Standing Committee E
Tuesday 10 June 2003
[Mr. Win Griffiths in the Chair]
The Chairman: I remind hon. Members that all proceedings relating to part 2 of the Bill other than those relating to Welsh clauses must be concluded by 5 pm. That is just a thought for the Committee to grapple with.
Amendment proposed [this day]: No. 31, in
Question again proposed, That the amendment be made.
The Chairman: I remind the Committee that with this we are discussing the following:
Amendment No. 360, in
clause 51, page 18, line 6, leave out 'and approved'.
The Parliamentary Under-Secretary of State for Health (Mr. David Lammy): The Commission for Healthcare Audit and Inspection will develop and propose the criteria for performance ratings. It will use its professional judgment to devise and develop a better performance rating system with constantly improving criteria. The Government accept that we are only two years into an important journey and we want CHAI to continue that development process. My right hon. Friend the Secretary of State's only interest in this area is to be assured that that process reflects priorities that he has rightly set for the health service in the interests of all patient concerns. That must be right.
I did not think that the settlement was controversial until I heard some of the comments made today. The health service, which was founded by a Labour Government, has been accountable to Parliament through the Secretary of State in this place for more than 50 years. I am surprised, therefore, to hear arguments to take away the Secretary of State's attempt to have some nexus or relationship with those criteria as they are developed.
Chris Grayling (Epsom and Ewell): But does not the Under-Secretary realise that it is precisely because so many health care professionals say that they are held back by undue interference from the centre that Opposition Members seek to reduce the influence of the centre?
Mr. Lammy: No. Health care professionals say that they want to see investment going into the NHS and they are worried about proposals to cut that investment. As a result of my responsibility for
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emergency services, for example, I know that they are pleased to see a Government prioritise emergency care and not regard it as the Cinderella service that it was considered before. Health care professionals want innovation and the spread of best practice, and that is being achieved through the Modernisation Agency and other things. They accept the need to drive up performance and to have a tough new inspectorate.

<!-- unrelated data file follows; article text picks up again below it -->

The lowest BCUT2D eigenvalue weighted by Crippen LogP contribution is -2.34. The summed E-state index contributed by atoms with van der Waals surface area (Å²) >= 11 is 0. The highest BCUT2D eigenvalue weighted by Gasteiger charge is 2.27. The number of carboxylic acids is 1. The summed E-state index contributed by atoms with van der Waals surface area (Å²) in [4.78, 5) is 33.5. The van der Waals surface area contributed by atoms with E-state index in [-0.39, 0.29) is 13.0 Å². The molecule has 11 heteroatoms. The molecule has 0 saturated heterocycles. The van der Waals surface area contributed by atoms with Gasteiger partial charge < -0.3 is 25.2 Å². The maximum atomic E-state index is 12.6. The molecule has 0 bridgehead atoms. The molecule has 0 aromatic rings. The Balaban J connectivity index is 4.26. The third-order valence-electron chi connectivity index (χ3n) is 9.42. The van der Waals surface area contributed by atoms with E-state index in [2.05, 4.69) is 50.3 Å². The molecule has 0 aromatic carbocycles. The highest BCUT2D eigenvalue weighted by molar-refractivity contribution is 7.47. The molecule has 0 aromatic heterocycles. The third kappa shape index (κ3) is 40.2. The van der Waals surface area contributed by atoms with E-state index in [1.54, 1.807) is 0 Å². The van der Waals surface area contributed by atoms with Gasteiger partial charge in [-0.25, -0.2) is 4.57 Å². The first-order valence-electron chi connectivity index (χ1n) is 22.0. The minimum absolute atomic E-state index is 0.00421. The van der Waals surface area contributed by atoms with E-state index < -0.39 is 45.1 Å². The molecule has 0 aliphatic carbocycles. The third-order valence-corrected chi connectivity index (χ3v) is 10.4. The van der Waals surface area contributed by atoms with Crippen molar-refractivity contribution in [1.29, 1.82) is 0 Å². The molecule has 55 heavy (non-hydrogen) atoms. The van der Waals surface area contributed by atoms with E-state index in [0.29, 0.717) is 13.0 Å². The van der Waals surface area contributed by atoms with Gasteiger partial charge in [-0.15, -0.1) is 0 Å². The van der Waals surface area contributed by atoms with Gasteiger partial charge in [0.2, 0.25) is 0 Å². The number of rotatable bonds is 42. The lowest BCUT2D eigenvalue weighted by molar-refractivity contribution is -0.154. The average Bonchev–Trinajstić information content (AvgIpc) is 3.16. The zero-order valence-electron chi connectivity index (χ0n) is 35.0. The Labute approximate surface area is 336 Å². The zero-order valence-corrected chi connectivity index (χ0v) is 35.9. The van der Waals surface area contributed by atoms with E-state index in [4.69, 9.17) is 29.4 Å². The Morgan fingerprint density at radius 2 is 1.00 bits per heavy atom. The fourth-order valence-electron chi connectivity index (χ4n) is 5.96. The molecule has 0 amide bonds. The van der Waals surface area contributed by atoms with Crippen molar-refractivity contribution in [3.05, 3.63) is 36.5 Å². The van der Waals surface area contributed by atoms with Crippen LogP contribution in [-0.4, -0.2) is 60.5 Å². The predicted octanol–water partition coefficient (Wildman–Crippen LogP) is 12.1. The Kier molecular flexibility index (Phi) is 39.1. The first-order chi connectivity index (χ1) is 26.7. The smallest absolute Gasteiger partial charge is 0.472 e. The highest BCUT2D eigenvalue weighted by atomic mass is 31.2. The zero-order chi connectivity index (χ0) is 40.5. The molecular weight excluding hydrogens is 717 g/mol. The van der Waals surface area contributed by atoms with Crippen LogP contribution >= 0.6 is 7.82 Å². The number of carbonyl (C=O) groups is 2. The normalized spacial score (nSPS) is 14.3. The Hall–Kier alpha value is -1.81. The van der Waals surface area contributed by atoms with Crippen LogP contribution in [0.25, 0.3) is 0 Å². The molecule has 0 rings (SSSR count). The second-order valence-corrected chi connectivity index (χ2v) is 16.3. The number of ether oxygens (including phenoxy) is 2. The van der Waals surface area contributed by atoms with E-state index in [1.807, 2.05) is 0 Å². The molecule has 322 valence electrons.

We are the Government who seek to take that forward, so I do not accept what the hon. Gentleman has to say. Independent inspection equals CHAI using its judgment in assessing NHS performance, but it must be right that the Government, on behalf of patients and the public as a whole, ensure that the criteria reflect priorities that we have rightly set.
The hon. Gentleman suggests that we are not concerned with health outcomes. I remind him—he should know this—that last year's performance ratings covered health outcomes. I do not know whether he had a look at those ratings. He will understand that mortality is clearly a health outcome, a very important one. Emergency readmissions are a health outcome, as is returning home from treatment. There are eight indicators in all to measure outcomes of clinical treatments. Again, the hon. Gentleman seems confused about performance indicators and whether they confuse health outcomes. For those reasons, and the reasons that I gave previously, it is right and proper that the elected Government are able to determine NHS priorities. CHAI should provide an independent assessment of how well NHS organisations have met those priorities.
Dr. Andrew Murrison (Westbury): I am grateful for the Under-Secretary's catalogue of health outcomes, and they are laudable, but he should accept that those that he cited concern not only the national health service. Some would argue that the NHS is only part of those health outcomes. In particular, mortality is multi-faceted and emergency re-admission also concerns social services. He must be clear about what he means by health outcomes in relation to the NHS.
Mr. Lammy: I shall not go into semantics and a wider discussion of the clinical aspects of health outcomes. Clearly, mortality is a health outcome. How the hon. Gentleman seeks to determine and define that is a matter for him. The important point is that there is a range of performance indicators and I was seeking to establish—I hope that I did so—that as well as patient-focused outcomes and a capacity focus to some of the indicators, there are also clinical outcomes.
Chris Grayling: The Under-Secretary referred to mortality in relation to health outcomes. Let me tell him a short story about a recent hospital visit, when I was told that an audited activity of general surgeons was the number of amputations they carried out. I should prefer the national health service to achieve a zero figure for the number of amputations carried out, but the saving of a leg, unlike its amputation, would not show up in the figures.
The Under-Secretary should not be distracted by figures that show activity. What matters, as I keep